You mentioned that your evaporation rate is lower than expected. This could be true for small diameter kettles (which urns are) but we need more figures so keep brewing and reporting your results. Of the figures used to determine the formula in the main calculator, only 3 of the 22 brewers had urns and their average evaporation rate on recorded brews was a bit less than the overall average - 9.7%, 12.5% and 14.9% as compared to an average of 16.5%.

Of course, these one decimal accuracy figures reflect nothing at all about accuracy! All we know at this stage is that we do not have enough figures! This is not a BIAB problem, it is a problem amongst all brewers who boil. It would be nice though if us BIABrewers could bring more accuracy to this area.

If anyone has any ideas on how to easily record our figures etc, please let us know here as I can't work out a way of doing this with our current forum software.

Thanks JD,
Pat
OK I'll admit - I havent calibrated my kettle to a measurement!!
All I know it is 45L, where the big scratch is is 32L, the old bung is at 25L, and it'll leave 1.2L when drained completely!

So I could be dreaming with my evap rate... :blush:

I made a stainless dipstick after this brew with measurements on it, so next time, I can start measuring Kettle volumes during.

An area where average figures recorded would be great Pat -
some averages I'd like to know:

Water retained in grain when using squeeze
Evaporation rates
Volume that soaked grain + water will take up

i'm sure i'll think of more.
Last edited by jestersdarts on 09 Nov 2010, 05:16, edited 5 times in total.

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Post by jestersdarts » 7 years ago

A few questions from the weekend:
Will boiling hops in a higher gravity wort affect the bittering / flavour / aroma levels once diluted down?

I added dilution water after the boil straight to the kettle.
It wasnt 100DegC, will this faster 'cooling' of the wort help stop the isomerisation of a-acids for bitterness, dragged out 0 min hop additions etc?
Is this water addition considered "bad" as far as hygeyne goes?
What about topping up with water at the cube? Bad for hygeine?
Topping up at fermenter? Bad for hygeine?


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Post by Ralph » 7 years ago

Quick reply as I have to bail in a few minutes:
Theoretically, hops utilisation reduces by 10% (IIRC) for every 0.010 over 1.050, so yes, there could be some loss of efficacy, however this seems to limited to bittering, not quite as problematic for later additions IMO. Practically though, I don't get hung up over it, you'll get a feel for it after a few batches, part of tweaking to suit your own preferences. If someone else tries your recipe oz for oz and says its just too bitter, then yes perhaps they may have better utilisation. No biggie, tell them to learn to deal with it and they will probably be thankful for the experience later. :whistle:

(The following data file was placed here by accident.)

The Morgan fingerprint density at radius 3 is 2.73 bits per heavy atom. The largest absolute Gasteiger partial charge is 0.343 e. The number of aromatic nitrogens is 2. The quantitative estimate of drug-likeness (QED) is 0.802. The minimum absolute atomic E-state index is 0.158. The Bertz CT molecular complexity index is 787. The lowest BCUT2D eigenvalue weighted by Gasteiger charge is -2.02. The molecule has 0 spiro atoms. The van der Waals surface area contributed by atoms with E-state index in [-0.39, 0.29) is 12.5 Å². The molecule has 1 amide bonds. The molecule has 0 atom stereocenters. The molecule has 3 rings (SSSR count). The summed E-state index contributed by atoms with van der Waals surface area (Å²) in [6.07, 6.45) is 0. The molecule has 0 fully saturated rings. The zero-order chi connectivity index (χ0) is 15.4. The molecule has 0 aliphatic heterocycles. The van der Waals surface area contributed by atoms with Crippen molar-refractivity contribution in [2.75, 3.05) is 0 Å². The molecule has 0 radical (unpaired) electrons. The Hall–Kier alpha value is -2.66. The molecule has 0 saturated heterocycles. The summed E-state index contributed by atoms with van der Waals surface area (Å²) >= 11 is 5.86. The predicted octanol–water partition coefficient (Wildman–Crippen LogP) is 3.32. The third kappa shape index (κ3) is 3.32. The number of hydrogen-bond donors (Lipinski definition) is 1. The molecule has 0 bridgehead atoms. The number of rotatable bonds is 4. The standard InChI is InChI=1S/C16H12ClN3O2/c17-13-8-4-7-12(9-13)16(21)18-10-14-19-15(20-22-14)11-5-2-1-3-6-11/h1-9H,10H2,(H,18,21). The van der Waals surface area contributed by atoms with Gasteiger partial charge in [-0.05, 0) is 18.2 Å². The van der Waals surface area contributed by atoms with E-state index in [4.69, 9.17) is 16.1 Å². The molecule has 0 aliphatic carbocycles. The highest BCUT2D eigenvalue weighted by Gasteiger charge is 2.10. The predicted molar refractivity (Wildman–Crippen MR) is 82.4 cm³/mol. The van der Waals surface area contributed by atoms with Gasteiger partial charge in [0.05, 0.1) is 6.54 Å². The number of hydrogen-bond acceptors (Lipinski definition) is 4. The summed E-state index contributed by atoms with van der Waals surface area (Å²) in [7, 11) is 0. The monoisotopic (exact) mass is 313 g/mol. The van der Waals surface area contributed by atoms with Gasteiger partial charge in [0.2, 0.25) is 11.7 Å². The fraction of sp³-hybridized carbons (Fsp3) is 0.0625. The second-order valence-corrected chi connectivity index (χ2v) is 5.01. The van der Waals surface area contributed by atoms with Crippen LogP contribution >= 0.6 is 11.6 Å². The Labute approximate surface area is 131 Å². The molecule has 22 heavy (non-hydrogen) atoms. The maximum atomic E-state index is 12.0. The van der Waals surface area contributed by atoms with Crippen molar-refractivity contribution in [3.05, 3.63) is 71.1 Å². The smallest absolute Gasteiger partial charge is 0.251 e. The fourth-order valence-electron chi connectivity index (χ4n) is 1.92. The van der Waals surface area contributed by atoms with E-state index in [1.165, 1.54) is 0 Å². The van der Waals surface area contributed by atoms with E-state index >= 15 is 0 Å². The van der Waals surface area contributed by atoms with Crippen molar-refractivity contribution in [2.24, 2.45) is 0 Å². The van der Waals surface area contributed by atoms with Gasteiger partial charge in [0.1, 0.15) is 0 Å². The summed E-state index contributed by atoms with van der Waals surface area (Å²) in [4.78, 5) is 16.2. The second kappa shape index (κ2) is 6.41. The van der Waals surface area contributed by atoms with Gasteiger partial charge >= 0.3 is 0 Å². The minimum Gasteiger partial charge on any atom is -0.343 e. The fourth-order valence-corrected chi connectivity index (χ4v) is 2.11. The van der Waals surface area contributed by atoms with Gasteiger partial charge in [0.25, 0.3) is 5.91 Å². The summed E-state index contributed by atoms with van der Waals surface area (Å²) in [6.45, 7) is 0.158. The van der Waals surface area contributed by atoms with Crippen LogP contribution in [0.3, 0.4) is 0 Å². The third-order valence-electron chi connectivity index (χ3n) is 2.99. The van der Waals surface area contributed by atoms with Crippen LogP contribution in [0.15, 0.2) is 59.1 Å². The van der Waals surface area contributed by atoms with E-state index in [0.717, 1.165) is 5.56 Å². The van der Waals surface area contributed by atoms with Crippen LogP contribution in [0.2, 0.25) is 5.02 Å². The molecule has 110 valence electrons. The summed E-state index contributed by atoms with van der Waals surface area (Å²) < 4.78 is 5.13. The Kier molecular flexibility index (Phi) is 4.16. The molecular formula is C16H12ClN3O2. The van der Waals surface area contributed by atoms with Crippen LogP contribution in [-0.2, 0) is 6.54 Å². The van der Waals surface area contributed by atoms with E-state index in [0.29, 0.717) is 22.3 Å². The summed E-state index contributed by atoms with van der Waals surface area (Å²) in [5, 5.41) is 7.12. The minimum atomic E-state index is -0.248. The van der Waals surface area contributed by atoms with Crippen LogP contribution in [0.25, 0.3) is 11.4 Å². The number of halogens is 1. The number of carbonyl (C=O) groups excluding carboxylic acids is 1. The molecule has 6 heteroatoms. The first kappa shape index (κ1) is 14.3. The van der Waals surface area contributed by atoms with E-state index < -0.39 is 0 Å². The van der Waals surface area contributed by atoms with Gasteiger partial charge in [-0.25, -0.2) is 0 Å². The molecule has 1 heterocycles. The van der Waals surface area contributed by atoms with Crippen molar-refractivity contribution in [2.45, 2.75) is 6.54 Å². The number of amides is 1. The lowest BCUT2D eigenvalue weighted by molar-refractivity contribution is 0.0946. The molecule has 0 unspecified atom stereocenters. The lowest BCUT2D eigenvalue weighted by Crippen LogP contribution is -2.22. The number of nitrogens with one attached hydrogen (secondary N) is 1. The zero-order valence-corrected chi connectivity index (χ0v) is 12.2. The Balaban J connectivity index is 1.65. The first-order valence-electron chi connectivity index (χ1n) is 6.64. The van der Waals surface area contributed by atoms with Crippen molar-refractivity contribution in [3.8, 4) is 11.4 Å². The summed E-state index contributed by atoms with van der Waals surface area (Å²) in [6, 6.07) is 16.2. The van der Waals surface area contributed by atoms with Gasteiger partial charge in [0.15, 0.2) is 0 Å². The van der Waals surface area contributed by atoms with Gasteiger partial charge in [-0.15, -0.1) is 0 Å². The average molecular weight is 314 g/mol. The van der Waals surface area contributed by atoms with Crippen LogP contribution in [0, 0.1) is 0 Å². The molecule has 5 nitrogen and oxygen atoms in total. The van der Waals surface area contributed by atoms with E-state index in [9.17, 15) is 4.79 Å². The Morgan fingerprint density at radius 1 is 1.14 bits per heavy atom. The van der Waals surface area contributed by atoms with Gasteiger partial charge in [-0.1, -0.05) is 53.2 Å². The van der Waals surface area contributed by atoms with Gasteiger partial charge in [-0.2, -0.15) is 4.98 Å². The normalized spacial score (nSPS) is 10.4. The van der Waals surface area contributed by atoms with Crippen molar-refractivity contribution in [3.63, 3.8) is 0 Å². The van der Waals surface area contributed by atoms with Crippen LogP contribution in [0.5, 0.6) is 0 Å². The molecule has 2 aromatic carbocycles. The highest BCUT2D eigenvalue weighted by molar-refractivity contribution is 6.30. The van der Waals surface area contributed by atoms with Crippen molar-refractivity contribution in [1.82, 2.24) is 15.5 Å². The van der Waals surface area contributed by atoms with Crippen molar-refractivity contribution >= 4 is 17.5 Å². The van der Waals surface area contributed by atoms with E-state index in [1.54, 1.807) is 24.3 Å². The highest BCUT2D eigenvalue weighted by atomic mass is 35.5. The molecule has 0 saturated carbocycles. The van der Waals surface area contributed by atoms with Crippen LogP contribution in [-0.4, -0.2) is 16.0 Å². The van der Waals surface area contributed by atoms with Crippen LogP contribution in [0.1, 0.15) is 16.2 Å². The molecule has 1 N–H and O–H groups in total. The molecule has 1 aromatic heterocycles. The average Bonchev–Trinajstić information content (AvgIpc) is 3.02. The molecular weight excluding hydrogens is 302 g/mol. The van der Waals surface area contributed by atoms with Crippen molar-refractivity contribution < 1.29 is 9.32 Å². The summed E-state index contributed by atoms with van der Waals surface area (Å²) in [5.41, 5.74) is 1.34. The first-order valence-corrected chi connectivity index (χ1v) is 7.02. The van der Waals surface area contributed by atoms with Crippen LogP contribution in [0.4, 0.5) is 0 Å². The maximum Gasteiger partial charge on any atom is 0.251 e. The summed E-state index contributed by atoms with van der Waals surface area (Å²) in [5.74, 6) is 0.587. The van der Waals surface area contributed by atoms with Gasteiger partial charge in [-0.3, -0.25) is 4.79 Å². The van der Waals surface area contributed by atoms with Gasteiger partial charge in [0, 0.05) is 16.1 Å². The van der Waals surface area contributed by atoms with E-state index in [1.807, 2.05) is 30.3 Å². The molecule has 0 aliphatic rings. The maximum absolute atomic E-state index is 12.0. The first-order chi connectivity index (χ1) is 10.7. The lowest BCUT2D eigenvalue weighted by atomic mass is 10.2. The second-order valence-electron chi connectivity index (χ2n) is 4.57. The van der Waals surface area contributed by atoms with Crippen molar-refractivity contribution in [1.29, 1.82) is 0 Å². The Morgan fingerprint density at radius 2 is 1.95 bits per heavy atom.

As far as water just off the boil additions, with MaxiBIAB we don't do it that way, rather make sure the kettle is as full as possible at all times with excess sparge, only halting additions in the last 15 minutes or so to ensure any runnings are pasteurised. Don't know if there's any effect in your case with hot water additions, I wouldn't sweat over it though, chances are it will be fine. I'd be worried about an un- necessary heat expense though- perhaps wait until it cools then add cold water at pitching.

Cold water additions to the fermenter- indeed yes, they do need to be hygienic, but if you can't get clean water into a fermenter then you can't even make a kit beer, so its moot really. No, water additions aren't bad practice in my books, it is horses for courses and is done for a particular reason with MaxiBIAB, in other circumstances it may not be necessary. I don't think we're discussing a MaxiBIAB as far as I can tell, elements of it for sure, but I do need to know more about your particular setup and process though to comment in detail. /bump ;)
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Post by jonesy » 7 years ago

Hi Ralph I was pointed in this direction by PistolPatch last night as im looking at doing my first BIAB next week and was curious about pot sizes that i could heat up on my stove and this looks to be exactly what im looking for it's a great post.
I've already got an aluminium 20 litre pot at home so it looks like i'm ready to go once my fermenter is empty. One question though i was going to try as a first attempt a pretty basic recipe (minimal number of malts and hops) which I think ive found and it has an original gravity of 1.052 so in your calculation of the amount of diluted water to add at the end (Post- boil Specific Gravity / Target Specific Gravity * Post- Boil Concentration = Diluted Volume) am i right in saying that if my post boil is 1.060 and i have 19 litres in the pot i would need to add just under 3 litres 60/52*19-19 or am i way off the mark with that one.

Cheers

Jonesy


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Post by Ralph » 7 years ago

100% Jonesy, you pass the exam! :champ:

Now, even though your pot is 20L, you won't fill it AND have it boiling, so by going with 19L you've allowed some freeboard. Having said that, hot wort will also shrink when cooled, so it will probably end up around 18L if you've got it close to the brim + some freeboard at the end of the boil. Don't sweat over it though, you won't lose any sugars, they're 'fixed' mass- wise. I usually have 16-17L at the end of the boil in my 19L pot, 4kg of grain should yield at least 1.060 and more like about 1.070 if your efficiency is respectable. I seem to get better efficiency with ale malts for some reason, pils can be a bit cantankerous, I won't even begin to speculate why.